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Powdery mildew is one of the most common fungal diseases and spreads, in contrast to most other fungi especially in dry and warm weather. Susceptible are perennials such as larkspur, phlox and Indianernessel, but also roses and grapevines often get sick. In mild infestation you should remove the sick shoots and leaves and treat the remaining with a fungicide (fungicide). In addition to the classic fungicides, there are also agents available in the market for the biological control of fungal diseases. It is best to cut off severely affected perennials early, in the case of roses you remove the leaves from the bed and inject them preventively against new infestations next spring.
Effective and environmentally friendly sprays against powdery mildew are sulfur preparations such as Natures Netzschwefel WG, Asulfa Jet Mildew-free or Netz-Schwefelit WG. They are also approved for crops and even for organic farming. Sulfur is not a synthetically produced "poison" but a mineral that is found everywhere in the soil as a plant nutrient and among other things an important building block for many proteins. Netz-Schwefelit WG is a powder that is sprayed dissolved in water on the affected parts of plants. Here we show you how to use the preparation correctly.
Apply net sulfur properly against fungal diseases
Before use, the sprayer is cleaned (left). Then you can mix the preparation according to the package instructions (right)
The sprayer should be clean and free from residues of other pesticides. Rinse the container thoroughly before use and spray tap water through the nozzle. Then fill the container half full with water. In this model fit five liters in the tank. Give the preparation, here net sulfurite WG by Neudorff, in the appropriate size for the tank dosage (see leaflet) in the storage tank. Packs of sachets are available for the private garden. Then fill up to the 5 liter mark with water.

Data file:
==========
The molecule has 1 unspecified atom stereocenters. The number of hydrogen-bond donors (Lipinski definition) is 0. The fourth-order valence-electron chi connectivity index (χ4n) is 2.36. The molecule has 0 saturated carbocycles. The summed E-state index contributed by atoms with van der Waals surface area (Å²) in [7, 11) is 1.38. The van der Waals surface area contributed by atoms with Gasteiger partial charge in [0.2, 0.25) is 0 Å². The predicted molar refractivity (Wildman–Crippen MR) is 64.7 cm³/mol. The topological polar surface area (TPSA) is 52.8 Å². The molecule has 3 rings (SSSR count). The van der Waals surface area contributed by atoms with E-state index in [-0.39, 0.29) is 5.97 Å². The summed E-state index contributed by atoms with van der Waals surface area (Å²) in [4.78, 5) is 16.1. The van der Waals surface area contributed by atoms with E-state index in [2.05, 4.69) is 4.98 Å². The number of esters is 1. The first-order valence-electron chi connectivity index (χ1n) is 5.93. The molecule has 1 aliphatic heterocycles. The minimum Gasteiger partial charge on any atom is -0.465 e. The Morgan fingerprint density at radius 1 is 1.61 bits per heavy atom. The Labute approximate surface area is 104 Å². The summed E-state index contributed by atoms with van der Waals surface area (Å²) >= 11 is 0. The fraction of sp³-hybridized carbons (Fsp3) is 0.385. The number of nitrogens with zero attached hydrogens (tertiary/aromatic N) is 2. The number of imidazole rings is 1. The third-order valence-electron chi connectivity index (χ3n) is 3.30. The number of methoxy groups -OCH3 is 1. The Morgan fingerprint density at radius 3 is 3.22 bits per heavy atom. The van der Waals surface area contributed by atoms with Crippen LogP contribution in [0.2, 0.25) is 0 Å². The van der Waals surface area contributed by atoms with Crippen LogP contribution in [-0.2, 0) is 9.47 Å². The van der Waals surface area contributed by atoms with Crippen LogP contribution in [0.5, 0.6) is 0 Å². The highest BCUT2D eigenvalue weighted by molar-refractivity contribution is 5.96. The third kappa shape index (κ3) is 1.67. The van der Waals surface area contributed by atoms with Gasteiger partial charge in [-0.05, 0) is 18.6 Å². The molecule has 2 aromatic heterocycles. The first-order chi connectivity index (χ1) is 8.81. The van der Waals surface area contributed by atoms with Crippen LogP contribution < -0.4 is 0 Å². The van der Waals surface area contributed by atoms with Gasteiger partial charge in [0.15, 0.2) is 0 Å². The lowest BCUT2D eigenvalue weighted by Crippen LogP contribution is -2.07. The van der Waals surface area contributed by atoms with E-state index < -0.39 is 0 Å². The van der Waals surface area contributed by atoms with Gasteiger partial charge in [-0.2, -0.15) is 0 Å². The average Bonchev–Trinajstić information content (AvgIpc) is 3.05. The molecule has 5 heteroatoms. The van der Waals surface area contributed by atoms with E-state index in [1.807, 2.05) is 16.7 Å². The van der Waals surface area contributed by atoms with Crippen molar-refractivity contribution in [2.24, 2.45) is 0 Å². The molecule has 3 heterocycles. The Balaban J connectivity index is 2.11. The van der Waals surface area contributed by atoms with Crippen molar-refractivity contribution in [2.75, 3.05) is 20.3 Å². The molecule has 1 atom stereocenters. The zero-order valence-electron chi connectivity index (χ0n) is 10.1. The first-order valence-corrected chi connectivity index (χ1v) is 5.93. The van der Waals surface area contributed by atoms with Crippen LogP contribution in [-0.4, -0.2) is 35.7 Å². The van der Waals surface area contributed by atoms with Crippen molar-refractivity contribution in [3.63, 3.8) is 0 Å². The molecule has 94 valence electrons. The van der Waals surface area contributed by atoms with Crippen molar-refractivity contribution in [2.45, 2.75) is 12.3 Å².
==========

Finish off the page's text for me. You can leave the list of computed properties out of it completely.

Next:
Use the pump to apply pressure inside the spray bottle (left) and swivel the container again before use to mix water and net sulfur well (right)
If the lid is screwed tight, use the integrated pump to manually add the necessary spray pressure. As soon as air escapes through the pressure relief valve, the maximum pressure is reached and you do not need to pump again until the spray performance noticeably decreases during use. For a powder such as net sulfur, swirl the container back and forth vigorously before use, so that everything mixes well with the water and no residue remains on the bottom of the tank. After use, clean the tank and rinse the nozzle with clean water again.
Netz-Schwefelit WG contains as active ingredient 800 g / kg sulfur. In addition to the excellent effect against fungal diseases such as powdery mildew, the epidemic-reducing side effect on spider mites, smallpox mites on grapevines and gall mites is a pleasing side effect. For bees, net sulfur sprays are harmless.
Genuine and downy mildew
In grapevines occurs next to the real and the downy mildew. Although the names sound similar, however, both fungal diseases show various signs of damage. Moreover, they differ in wintering. The powdery mildew survives in the buds as mushroom mycelium, while the downy mildew winters in the fall leaves and in the shriveled berries. The spores formed here in the spring infect the leaves with sufficient leaf moisture. The infestation sites of the leaves turn brown, depending on the variety can also occur a strong leaf fall. From the downy mildew infected berries have a leathery-tough outer skin, are clearly shrunken and discolored reddish brown.
Grape leaves infested with downy mildew show yellowish spots ("oil stains") on the upper side, and on the underside a white mushroom turf develops whose spores cause further infection